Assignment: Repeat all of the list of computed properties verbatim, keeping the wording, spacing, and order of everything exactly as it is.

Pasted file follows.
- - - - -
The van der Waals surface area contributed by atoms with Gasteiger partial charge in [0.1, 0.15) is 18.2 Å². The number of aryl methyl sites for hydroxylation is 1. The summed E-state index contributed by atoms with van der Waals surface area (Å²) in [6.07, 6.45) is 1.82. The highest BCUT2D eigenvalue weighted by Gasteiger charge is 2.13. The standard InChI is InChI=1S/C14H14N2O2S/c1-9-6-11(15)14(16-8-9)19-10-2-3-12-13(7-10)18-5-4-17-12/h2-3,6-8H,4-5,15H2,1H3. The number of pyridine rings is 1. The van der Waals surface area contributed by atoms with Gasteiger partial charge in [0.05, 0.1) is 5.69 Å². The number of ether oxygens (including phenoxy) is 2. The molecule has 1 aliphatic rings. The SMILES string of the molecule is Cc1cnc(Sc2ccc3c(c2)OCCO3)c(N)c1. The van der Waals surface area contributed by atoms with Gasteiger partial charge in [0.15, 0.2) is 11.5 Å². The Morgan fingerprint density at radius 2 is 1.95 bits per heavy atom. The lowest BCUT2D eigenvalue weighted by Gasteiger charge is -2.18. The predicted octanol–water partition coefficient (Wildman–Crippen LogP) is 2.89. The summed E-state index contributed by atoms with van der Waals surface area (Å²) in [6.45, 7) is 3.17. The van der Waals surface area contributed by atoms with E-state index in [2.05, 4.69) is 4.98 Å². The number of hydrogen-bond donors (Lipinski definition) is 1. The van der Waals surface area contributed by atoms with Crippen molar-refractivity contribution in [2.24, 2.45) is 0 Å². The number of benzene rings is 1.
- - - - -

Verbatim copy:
The van der Waals surface area contributed by atoms with Gasteiger partial charge in [0.1, 0.15) is 18.2 Å². The number of aryl methyl sites for hydroxylation is 1. The summed E-state index contributed by atoms with van der Waals surface area (Å²) in [6.07, 6.45) is 1.82. The highest BCUT2D eigenvalue weighted by Gasteiger charge is 2.13. The standard InChI is InChI=1S/C14H14N2O2S/c1-9-6-11(15)14(16-8-9)19-10-2-3-12-13(7-10)18-5-4-17-12/h2-3,6-8H,4-5,15H2,1H3. The number of pyridine rings is 1. The van der Waals surface area contributed by atoms with Gasteiger partial charge in [0.05, 0.1) is 5.69 Å². The number of ether oxygens (including phenoxy) is 2. The molecule has 1 aliphatic rings. The SMILES string of the molecule is Cc1cnc(Sc2ccc3c(c2)OCCO3)c(N)c1. The van der Waals surface area contributed by atoms with Gasteiger partial charge in [0.15, 0.2) is 11.5 Å². The Morgan fingerprint density at radius 2 is 1.95 bits per heavy atom. The lowest BCUT2D eigenvalue weighted by Gasteiger charge is -2.18. The predicted octanol–water partition coefficient (Wildman–Crippen LogP) is 2.89. The summed E-state index contributed by atoms with van der Waals surface area (Å²) in [6.45, 7) is 3.17. The van der Waals surface area contributed by atoms with E-state index in [2.05, 4.69) is 4.98 Å². The number of hydrogen-bond donors (Lipinski definition) is 1. The van der Waals surface area contributed by atoms with Crippen molar-refractivity contribution in [2.24, 2.45) is 0 Å². The number of benzene rings is 1.